The Monday Poem: ‘Ghazal’ by Alicia Ostriker

The Monday Poem is brought to you by Professor Jim Gormley of the English Department. Enjoy!

Ghazal: America the Beautiful

Alicia Ostriker, 1937

Do you remember our earnestness our sincerity
in first grade when we learned to sing America

The Beautiful along with the Star-Spangled Banner
and say the Pledge of Allegiance to America

We put our hands over our first grade hearts
we felt proud to be citizens of America

I said One Nation Invisible until corrected
maybe I was right about America

School days school days dear old Golden Rule Days
when we learned how to behave in America

What to wear, how to smoke, how to despise our parents
who didn’t understand us or America

Only later learning the Banner and the Beautiful
live on opposite sides of the street in America

Only later discovering the Nation is divisible
by money by power by color by gender by sex America

We comprehend it now this land is two lands
one triumphant bully one still hopeful America

Imagining amber waves of grain blowing in the wind
purple mountains and no homeless in America

Sometimes I still put my hand tenderly on my heart
somehow or other still carried away by America

The Monday Poem logoAlicia Ostriker

Born in Brooklyn, New York, in 1937, Alicia Ostriker has been a finalist for both the National Book Award and the Lenore Marshall Poetry Prize She currently serves as a Chancellor of the Academy of American Poets.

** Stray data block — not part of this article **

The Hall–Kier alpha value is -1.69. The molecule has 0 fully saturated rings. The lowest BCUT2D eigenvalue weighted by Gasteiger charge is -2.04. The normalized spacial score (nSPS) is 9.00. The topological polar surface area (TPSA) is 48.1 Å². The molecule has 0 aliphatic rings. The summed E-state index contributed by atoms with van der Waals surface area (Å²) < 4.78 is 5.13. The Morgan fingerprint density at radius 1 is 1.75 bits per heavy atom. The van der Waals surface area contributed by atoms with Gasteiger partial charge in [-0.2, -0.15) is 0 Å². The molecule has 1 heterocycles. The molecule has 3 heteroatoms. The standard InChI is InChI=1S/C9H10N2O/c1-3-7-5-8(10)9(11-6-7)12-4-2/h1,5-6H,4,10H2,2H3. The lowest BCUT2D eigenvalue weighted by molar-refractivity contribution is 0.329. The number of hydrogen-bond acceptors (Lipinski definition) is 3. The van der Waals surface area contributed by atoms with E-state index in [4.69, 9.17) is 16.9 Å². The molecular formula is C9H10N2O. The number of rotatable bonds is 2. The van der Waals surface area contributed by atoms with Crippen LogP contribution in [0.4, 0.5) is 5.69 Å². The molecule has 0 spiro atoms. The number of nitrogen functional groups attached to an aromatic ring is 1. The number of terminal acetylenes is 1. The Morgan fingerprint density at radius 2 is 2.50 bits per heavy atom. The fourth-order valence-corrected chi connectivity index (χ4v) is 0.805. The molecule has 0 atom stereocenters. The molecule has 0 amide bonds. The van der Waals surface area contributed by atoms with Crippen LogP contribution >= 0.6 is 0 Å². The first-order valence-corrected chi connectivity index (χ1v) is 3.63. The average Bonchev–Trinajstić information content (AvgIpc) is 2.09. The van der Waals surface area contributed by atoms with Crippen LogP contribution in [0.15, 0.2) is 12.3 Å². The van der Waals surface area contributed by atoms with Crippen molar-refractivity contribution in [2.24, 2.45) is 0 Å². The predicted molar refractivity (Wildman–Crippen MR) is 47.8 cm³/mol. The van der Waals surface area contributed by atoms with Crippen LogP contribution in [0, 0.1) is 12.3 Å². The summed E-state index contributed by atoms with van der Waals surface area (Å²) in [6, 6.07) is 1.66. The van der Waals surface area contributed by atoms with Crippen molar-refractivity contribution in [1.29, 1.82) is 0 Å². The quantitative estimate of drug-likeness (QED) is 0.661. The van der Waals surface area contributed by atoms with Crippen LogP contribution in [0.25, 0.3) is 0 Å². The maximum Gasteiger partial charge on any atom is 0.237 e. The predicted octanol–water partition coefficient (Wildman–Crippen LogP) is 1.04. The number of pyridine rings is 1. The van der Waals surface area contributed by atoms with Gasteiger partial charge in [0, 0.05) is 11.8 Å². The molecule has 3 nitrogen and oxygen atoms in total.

Chris Origer in the English Department recommended this poem. It’s a ghazal.  The ghazal is composed of a minimum of five couplets—and typically no more than fifteen—that are structurally, thematically, and emotionally autonomous. Each line of the poem must be of the same length, though meter is not imposed in English. The first couplet introduces a scheme, made up of a rhyme followed by a refrain. Subsequent couplets pick up the same scheme in the second line only, repeating the refrain and rhyming the second line with both lines of the first stanza. The final couplet usually includes the poet’s signature, referring to the author in the first or third person, and frequently including the poet’s own name or a derivation of its meaning.

Traditionally invoking melancholy, love, longing, and metaphysical questions, ghazals are often sung by Iranian, Indian, and Pakistani musicians. The form has roots in seventh-century Arabia, and gained prominence in the thirteenth- and fourteenth-century.